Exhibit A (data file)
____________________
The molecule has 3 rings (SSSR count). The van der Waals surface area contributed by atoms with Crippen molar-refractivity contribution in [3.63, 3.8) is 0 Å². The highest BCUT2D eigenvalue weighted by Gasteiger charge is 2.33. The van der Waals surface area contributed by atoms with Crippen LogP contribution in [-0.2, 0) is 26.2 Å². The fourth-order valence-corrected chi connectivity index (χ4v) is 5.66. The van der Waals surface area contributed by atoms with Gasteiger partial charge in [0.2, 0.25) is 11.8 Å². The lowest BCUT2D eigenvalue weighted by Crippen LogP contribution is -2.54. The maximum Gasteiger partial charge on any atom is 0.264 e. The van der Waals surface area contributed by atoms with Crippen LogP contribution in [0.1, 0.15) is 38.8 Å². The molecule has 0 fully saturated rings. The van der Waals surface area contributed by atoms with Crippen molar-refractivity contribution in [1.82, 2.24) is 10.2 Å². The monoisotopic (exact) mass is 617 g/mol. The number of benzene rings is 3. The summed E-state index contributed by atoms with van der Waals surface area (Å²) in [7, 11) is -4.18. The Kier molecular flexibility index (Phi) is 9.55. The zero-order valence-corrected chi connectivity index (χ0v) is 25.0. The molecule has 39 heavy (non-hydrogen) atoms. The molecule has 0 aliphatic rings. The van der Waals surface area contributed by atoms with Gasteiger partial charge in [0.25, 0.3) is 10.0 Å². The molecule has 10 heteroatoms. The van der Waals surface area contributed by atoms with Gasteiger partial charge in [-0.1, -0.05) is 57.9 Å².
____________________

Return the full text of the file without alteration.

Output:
The molecule has 3 rings (SSSR count). The van der Waals surface area contributed by atoms with Crippen molar-refractivity contribution in [3.63, 3.8) is 0 Å². The highest BCUT2D eigenvalue weighted by Gasteiger charge is 2.33. The van der Waals surface area contributed by atoms with Crippen LogP contribution in [-0.2, 0) is 26.2 Å². The fourth-order valence-corrected chi connectivity index (χ4v) is 5.66. The van der Waals surface area contributed by atoms with Gasteiger partial charge in [0.2, 0.25) is 11.8 Å². The lowest BCUT2D eigenvalue weighted by Crippen LogP contribution is -2.54. The maximum Gasteiger partial charge on any atom is 0.264 e. The van der Waals surface area contributed by atoms with Crippen LogP contribution in [0.1, 0.15) is 38.8 Å². The molecule has 0 fully saturated rings. The van der Waals surface area contributed by atoms with Crippen molar-refractivity contribution in [1.82, 2.24) is 10.2 Å². The monoisotopic (exact) mass is 617 g/mol. The number of benzene rings is 3. The summed E-state index contributed by atoms with van der Waals surface area (Å²) in [7, 11) is -4.18. The Kier molecular flexibility index (Phi) is 9.55. The zero-order valence-corrected chi connectivity index (χ0v) is 25.0. The molecule has 39 heavy (non-hydrogen) atoms. The molecule has 0 aliphatic rings. The van der Waals surface area contributed by atoms with Gasteiger partial charge in [0.25, 0.3) is 10.0 Å². The molecule has 10 heteroatoms. The van der Waals surface area contributed by atoms with Gasteiger partial charge in [-0.1, -0.05) is 57.9 Å².